From Publishing for Humans:
I’m just going to say it: I love contracts. But that’s not enough. I want you to love them too.
Contracts are not a dull, essential adjunct to our activity. They are the sure ground on which our business is built, the tracks along which the publishing train steams. All the creative, innovative work you do: you work to contract. All of your exciting collaborations: set out by contract. Why you aren’t an amateur: you have a contract. How you are protected: by your contract. Your friend in times of need: your contract. Your road to profit in good times: your contract. The most important thing you’ll ever write: your signature, at the bottom of your contract. If you love your contract – give it attention, understand it, read it carefully, talk about it, do your best to improve it – it will love you back. Don’t be frightened of your contract. Do you know what frightens me? How frequently fear stops authors from reading and understanding and querying their contracts with their agents and publishers. Don’t be scared, join my love-in.
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Badly drafted contracts are as distressing to me as badly written novels: just as I audibly tut and sigh when struggling impatiently through narcissistic prose, so can I be physically unsettled by the clouded meanings, lost intentions, clunky sentences and incomprehensible jargon of a badly written agreement. A good contract has a pleasing geometry to it. At DHA, we draft all our UK and translation rights contracts – as opposed to using publishers’ templates – and they are written in a style I have named DHA Simple – short, plain, minimal.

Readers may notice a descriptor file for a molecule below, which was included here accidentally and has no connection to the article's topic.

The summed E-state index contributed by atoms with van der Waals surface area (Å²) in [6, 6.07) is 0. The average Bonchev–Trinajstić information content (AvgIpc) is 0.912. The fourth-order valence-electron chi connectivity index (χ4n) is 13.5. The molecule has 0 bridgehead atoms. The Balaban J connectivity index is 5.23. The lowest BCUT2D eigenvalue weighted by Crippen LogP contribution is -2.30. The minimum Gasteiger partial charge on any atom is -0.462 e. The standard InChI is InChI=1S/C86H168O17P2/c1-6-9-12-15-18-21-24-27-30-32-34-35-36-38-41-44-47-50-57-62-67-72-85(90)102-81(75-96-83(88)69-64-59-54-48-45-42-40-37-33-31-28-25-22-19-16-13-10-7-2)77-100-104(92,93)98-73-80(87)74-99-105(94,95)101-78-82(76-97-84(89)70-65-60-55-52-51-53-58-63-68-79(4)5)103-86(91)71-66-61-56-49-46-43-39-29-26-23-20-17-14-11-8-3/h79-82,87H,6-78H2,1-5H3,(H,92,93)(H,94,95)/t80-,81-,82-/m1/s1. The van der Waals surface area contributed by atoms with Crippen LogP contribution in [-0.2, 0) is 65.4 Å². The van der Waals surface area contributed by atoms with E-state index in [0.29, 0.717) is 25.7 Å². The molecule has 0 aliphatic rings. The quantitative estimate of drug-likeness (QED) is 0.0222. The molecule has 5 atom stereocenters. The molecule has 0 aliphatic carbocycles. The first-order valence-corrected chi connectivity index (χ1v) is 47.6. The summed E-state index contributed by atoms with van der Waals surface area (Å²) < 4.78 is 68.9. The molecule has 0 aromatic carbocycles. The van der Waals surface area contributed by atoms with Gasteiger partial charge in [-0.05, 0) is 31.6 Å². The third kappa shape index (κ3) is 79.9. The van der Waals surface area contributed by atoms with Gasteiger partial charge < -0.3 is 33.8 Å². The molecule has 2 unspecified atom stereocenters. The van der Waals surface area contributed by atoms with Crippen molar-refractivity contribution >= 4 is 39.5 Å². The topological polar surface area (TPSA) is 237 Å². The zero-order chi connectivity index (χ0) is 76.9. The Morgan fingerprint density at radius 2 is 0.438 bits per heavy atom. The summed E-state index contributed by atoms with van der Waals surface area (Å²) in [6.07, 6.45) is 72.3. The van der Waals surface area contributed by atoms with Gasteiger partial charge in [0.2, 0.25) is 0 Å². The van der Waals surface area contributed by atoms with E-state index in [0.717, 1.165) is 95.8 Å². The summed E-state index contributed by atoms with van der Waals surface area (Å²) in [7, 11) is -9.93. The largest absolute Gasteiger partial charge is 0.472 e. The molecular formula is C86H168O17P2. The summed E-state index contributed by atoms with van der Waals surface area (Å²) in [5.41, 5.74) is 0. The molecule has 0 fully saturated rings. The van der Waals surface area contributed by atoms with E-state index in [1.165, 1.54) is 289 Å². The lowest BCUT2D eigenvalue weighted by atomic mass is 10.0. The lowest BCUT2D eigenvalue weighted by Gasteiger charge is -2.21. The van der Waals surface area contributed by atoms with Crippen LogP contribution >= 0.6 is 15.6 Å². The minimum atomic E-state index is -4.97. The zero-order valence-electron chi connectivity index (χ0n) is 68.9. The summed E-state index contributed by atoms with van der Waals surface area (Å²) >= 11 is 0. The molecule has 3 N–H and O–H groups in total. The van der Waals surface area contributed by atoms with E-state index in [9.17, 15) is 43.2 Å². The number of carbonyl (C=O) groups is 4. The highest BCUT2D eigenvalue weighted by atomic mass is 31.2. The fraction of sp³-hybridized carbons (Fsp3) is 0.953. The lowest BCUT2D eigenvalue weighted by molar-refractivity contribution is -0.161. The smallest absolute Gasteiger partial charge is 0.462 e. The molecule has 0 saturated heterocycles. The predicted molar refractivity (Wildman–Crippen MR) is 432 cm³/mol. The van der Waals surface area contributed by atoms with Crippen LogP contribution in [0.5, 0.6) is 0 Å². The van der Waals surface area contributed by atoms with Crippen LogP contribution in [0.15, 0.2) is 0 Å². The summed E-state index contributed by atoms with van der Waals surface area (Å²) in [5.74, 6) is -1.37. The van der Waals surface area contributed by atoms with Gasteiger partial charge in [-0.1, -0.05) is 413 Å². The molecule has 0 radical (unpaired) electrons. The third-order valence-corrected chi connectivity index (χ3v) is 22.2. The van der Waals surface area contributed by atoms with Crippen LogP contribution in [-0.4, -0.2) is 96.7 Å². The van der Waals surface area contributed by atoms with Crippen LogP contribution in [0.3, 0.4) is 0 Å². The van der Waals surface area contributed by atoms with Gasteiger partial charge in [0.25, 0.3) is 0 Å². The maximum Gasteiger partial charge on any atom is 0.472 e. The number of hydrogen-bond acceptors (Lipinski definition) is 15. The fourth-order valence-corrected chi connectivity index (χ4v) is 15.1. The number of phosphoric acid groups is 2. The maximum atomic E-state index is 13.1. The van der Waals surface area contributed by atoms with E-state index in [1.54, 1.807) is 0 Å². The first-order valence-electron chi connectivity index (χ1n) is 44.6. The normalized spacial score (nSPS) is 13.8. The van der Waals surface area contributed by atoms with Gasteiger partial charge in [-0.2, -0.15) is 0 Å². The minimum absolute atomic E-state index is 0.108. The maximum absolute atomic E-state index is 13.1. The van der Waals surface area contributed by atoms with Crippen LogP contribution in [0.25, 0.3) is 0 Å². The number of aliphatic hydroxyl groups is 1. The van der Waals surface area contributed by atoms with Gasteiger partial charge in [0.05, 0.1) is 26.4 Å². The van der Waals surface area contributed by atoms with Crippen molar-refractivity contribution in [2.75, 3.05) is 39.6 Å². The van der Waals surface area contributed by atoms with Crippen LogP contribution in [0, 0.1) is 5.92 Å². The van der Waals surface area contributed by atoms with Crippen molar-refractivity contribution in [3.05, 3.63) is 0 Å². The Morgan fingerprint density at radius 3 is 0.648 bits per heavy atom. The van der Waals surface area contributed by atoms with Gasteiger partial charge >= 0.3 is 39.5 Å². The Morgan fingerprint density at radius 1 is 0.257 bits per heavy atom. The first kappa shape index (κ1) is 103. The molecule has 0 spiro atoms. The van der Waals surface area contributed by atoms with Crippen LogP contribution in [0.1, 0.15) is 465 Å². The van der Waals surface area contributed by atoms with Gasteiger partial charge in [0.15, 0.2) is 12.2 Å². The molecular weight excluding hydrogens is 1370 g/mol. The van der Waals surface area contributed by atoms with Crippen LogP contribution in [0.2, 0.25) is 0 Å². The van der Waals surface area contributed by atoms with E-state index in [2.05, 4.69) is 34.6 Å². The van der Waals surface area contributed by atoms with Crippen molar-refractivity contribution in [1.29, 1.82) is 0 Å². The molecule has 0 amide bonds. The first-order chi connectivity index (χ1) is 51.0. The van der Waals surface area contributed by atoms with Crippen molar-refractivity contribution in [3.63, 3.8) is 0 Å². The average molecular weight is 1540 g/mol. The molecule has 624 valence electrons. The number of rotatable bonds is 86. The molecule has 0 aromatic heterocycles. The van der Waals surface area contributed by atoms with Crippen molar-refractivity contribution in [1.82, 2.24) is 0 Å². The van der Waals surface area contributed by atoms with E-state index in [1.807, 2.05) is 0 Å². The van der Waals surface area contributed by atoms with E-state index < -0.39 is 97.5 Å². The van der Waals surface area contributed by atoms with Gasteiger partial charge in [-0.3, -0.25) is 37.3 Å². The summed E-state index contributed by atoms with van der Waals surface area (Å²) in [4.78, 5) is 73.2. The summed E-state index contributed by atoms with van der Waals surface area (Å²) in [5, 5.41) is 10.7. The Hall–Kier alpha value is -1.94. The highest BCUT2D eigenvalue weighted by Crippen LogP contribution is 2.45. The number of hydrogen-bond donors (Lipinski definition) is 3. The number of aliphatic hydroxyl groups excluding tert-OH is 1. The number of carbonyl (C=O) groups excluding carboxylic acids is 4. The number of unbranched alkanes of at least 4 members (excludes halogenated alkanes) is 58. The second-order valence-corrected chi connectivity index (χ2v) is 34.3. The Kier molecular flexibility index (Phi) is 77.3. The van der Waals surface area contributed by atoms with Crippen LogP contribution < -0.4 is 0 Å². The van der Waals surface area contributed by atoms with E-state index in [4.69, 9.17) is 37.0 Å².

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Why should you love contracts? A good contract offers us a second beautiful thing: Stability. Even though author and publisher are interdependent, often sharing mutual interests, the balance of power between parties shifts constantly due to multiple factors: the success of the author’s last book, the strong advocacy of individuals within publishing houses, market appetite, luck, how long it is until the next book is due to be delivered, or published. The role of the contract is to ensure that, even as the wind changes direction on the landscape of publishing, the author and publisher do not move position – what was agreed, stands.
Why should you love contracts? Here is a third beautiful gift a contract can bring you: Protection. When I read contracts, I always ask myself: How will I like this contract in the worst case scenario?
Link to the rest at Publishing for Humans and thanks to Ashe for the tip.